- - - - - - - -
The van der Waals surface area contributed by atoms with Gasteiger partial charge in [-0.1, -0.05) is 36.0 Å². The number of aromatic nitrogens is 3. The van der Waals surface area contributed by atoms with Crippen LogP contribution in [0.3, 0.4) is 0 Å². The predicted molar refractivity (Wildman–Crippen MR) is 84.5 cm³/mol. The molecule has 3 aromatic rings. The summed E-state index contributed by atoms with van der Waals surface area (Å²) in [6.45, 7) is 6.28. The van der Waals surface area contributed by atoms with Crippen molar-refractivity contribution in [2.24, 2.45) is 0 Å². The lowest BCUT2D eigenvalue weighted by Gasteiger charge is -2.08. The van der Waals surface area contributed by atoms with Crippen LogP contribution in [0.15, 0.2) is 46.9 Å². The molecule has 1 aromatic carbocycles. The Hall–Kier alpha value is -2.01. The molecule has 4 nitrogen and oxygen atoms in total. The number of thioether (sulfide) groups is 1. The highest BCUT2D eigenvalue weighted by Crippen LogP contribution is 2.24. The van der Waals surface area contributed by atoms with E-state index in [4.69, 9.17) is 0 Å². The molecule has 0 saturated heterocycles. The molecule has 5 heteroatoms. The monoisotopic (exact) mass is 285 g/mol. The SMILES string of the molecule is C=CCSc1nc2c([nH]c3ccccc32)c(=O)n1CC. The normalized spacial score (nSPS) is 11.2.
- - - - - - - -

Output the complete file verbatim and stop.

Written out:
The van der Waals surface area contributed by atoms with Gasteiger partial charge in [-0.1, -0.05) is 36.0 Å². The number of aromatic nitrogens is 3. The van der Waals surface area contributed by atoms with Crippen LogP contribution in [0.3, 0.4) is 0 Å². The predicted molar refractivity (Wildman–Crippen MR) is 84.5 cm³/mol. The molecule has 3 aromatic rings. The summed E-state index contributed by atoms with van der Waals surface area (Å²) in [6.45, 7) is 6.28. The van der Waals surface area contributed by atoms with Crippen molar-refractivity contribution in [2.24, 2.45) is 0 Å². The lowest BCUT2D eigenvalue weighted by Gasteiger charge is -2.08. The van der Waals surface area contributed by atoms with Crippen LogP contribution in [0.15, 0.2) is 46.9 Å². The molecule has 1 aromatic carbocycles. The Hall–Kier alpha value is -2.01. The molecule has 4 nitrogen and oxygen atoms in total. The number of thioether (sulfide) groups is 1. The highest BCUT2D eigenvalue weighted by Crippen LogP contribution is 2.24. The van der Waals surface area contributed by atoms with E-state index in [4.69, 9.17) is 0 Å². The molecule has 0 saturated heterocycles. The molecule has 5 heteroatoms. The monoisotopic (exact) mass is 285 g/mol. The SMILES string of the molecule is C=CCSc1nc2c([nH]c3ccccc32)c(=O)n1CC. The normalized spacial score (nSPS) is 11.2.